cake frenzy

I’m just surfacing from a lovely baking spree. This evening’s results:

* Mary Berry’s walnut cake

* a pint of real custard

* chocolate sponge (pending)

I only ever embark on real custard (eggs and all) with great trepidation, but each time it seems to turn out fine – strangely soothing to make and truly the ultimate in comfort eating.

Anyway. Worship wars. Where were we?

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parsnips etc

One of the benefits of being at home in the holidays is access to not only my dad’s theology books but my mum’s extensive library of cookery books (don’t worry, they read each other’s).

More on the theology front later perhaps – I’ve already decided which tomes to cart back to Edinburgh with me when I leave, and will be letting dad know later.

Among the recipes I’ve been browsing through is a Parsnip and Satsuma Soup, featured in The New Free Church Cookbook – published in 2005, and to be thus known, in spite of whatever its official title is, until a newer one comes out. (Officially the nation’s number one resource for communion baking, or at least until the ladies of the FPs get their act together and start publishing at traybakesrus.com, it features everything from tablet to tagliatelle and is a bargain at £6.00.)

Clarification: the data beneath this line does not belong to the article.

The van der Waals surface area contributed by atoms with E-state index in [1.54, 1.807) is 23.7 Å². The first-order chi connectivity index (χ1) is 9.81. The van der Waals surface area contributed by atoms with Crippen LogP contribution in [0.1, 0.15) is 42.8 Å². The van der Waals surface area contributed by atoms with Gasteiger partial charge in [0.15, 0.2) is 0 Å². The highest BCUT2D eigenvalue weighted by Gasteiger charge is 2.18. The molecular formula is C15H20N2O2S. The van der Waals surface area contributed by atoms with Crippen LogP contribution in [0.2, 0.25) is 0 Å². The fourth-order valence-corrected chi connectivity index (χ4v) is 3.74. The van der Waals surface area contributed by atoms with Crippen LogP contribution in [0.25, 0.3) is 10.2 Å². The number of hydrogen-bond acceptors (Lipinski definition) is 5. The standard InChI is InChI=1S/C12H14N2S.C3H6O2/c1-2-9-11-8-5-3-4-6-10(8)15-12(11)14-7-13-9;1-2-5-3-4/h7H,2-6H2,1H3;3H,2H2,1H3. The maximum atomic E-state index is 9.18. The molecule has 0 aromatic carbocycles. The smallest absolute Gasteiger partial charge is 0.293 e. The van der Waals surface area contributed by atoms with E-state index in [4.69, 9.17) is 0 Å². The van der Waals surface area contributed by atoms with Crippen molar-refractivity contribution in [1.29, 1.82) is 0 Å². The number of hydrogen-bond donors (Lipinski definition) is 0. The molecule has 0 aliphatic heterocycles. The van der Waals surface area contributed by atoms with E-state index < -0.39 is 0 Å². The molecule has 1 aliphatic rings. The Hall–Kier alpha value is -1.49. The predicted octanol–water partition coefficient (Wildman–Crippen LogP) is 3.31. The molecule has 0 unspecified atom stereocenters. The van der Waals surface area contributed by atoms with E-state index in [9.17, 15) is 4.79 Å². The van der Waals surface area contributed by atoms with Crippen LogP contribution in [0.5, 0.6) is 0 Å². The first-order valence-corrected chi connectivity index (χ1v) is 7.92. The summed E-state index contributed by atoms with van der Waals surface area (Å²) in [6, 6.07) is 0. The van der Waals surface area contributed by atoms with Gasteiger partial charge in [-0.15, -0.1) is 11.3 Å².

Anyway, the parsnip soup sounds perfect for my ever increasing passion for big hearty soups to feed crowds at weekends without excess hassle, and goes something like this:

Peel 2lb parsnips and cut into chunks, then put in a pan along with 3 onions and the juice of 4 satsumas. Add parsley and seasoning. Cover with water, add a couple of stock cubes, and simmer until the vegetables are just cooked. Cool, liquidize, and adjust consistency to taste with more fruit juice if required. Serve with a swirl of cream. (Serves 8.)

That’s a plagiarised version of what was contributed by one Margaret Macleod of Tain, whose suggestion of garlic I’ve taken the liberty of omitting.

I’ve also decided, thanks to Nigel Slater’s Real Cooking, that it would be a good idea to make more use of bulghar wheat in 2008, and caramelise more onions than hitherto, and on the puddings front, expect to hear more of Nigella’s chocolate pear pudding, and cheesecakes of one sort or another.

preparation time: five days

I’m looking for recipes for lamb for a birthday related dinner in a day or so, and came across one that involves shoulder of lamb plus baked tomatoes and a concoction with butter beans on the side. Serves six. Only problem is that you should start making it five days in advance – mainly because you have to massage salt into the chilled uncooked meat every twelve (12) hours for three days, before you even think of poaching it, for nearly two hours, cooling again, and refrigerating for a further day or two.

I’m not going to tell you where this book comes from: the snobbishness of it scares me a lot: and you, gentle reader, might be stunned. However, it does have a couple of lovely puddings, including the extravagant but worth-it chocolate caramel pots, so I suppose I can forgive the odd freaky digression into a world that I can’t imagine. Would my fridge even have space to keep that much meat just chilling, soaking up salt for three days?